Such an expedient, we have seen, was introduced by Zaleucus into the government of the Locrians. And such a measure has, we think, been introduced by God into the adıninistration of his morał government; and this measure is the atonement of his own Son.

The intrusion of sin into the universe, and the discrepancy in the divine administration towards fallen angels and fallen men, were calculated to obscure the character of God. His justice appeared fickle and capricious; his forbearance and elemency seemed unaccountable and unreasonable. Therefore the atonement was introduced, “to declare bis RIGHTEOUSNESS for the remission of sins that are past, through the FORBEARANCE of God—that he might be just, and the justifier of him that believeth in Jesus.”

Hence the atonement is a measure inseparably connected with the whole of the divine character, and involves the honor of every attribute in God. It is a safe ground for the public exercise or display of every divine perfection, and it is an honorable medium for expressing the glory of every attribute. As the relation of the atonement to the divine perfections has been, we think, much misunderstood and misrepresented, our examination of such an aspect of it should be careful, serious, candid, and scriptural.


Wrong views of the relation between the Atonement

and the Divine Perfections.

In the holy seriptures the atonement is never represented as calling into exercise any divine perfection which it does not suppose to be in exercise before.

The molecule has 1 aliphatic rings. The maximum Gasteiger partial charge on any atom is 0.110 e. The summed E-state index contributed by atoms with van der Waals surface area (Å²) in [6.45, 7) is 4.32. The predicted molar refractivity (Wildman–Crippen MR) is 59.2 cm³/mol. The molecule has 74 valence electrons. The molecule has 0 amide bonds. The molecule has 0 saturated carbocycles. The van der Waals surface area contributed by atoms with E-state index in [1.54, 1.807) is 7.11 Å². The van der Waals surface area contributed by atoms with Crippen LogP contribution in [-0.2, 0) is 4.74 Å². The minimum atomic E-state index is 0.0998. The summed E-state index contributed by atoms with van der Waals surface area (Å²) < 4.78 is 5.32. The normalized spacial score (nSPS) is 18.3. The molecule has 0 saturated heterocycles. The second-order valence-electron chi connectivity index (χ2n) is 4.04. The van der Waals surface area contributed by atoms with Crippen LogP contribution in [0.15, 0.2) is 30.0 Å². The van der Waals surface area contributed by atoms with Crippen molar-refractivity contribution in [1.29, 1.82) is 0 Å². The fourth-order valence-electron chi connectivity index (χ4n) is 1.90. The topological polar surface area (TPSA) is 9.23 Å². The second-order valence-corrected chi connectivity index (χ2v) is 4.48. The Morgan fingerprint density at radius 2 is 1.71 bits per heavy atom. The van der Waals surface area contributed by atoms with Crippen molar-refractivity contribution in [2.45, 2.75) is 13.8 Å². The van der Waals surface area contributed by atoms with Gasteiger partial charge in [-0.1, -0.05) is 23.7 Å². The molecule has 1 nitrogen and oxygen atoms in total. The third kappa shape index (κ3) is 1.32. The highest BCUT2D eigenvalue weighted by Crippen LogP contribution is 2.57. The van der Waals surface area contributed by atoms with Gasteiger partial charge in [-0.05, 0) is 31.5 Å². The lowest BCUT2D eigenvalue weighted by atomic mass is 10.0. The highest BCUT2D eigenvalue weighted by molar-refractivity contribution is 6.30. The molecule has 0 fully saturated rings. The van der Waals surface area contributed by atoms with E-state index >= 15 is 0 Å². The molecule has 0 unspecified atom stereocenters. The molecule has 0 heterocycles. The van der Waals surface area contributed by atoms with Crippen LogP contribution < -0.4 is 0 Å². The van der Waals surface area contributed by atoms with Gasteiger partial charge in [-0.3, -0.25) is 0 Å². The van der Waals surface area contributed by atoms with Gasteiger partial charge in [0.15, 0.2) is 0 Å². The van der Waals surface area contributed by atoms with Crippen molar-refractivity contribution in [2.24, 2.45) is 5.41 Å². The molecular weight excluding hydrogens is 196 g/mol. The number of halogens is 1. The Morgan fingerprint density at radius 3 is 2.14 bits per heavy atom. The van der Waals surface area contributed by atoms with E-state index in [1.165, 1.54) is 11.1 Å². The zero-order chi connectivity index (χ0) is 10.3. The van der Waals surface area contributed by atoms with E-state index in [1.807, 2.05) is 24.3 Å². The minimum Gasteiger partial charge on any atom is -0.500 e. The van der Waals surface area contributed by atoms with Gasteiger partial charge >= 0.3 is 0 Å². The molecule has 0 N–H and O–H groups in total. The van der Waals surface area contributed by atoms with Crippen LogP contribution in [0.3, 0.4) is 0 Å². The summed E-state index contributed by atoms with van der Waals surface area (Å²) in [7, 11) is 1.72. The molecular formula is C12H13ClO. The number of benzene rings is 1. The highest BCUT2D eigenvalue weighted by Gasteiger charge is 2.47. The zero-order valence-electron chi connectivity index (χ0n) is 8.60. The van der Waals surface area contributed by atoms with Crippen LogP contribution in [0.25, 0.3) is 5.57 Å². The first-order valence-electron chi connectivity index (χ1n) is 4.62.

By exercise I do not mean expression. Probably


grace to the unworthy, and mercy to the miserable, would never have been expressed but for the atoneNevertheless, that atonement supposes

that grace and mercy were previously in exercise, suggesting and providing such a measure for the honorable deliverance of the unworthy and the miserable. In the case of Daniel, the mercy of Darius was in exercise, though it was not expressed. The satisfaction which Zaleucus provided in the case of his offending son, was not the means of calling his mercy into exercise, but the medium of publicly expressing it.

The moral governor of the universe was as much disposed and inclined to grace and mercy without an atonement as with it, provided they could be expressed with honor to the government, and with safety to the public good. Grace and mercy are, as well as justice and truth, attributes essential to the nature and character of God. Hence the scriptures represent the atonement as the means of expressing, not the cause of exciting, the exercise of any divine perfection. When the atonement is represented by men as exciting in God an inclination to be merciful, and as producing a disposition to save, it is, in other words, adding a new persection to God, of which the absurdity and the blasphemy are equal. God gave his Son to be an atonement, because he had loved the world: and redemption is through the blood of his Son, according to the riches

of his grace.

The atonement is never represented in the scriptures as changing or modifying the nature of any divine attribute.

In the theology of popular declamation, and in some of our hymns and spiritual songs, God is often exhibited as maintaining inexorably every jot of the utmost claims of strict justice, as unflinching in his anger and severity, as high-toned and unbending in his wrath and fury against the sinner, and then, by mercy's exhibition of the atonement, he is calmed, assuaged, pacified, and ready to forgive. This is the kind of theology that is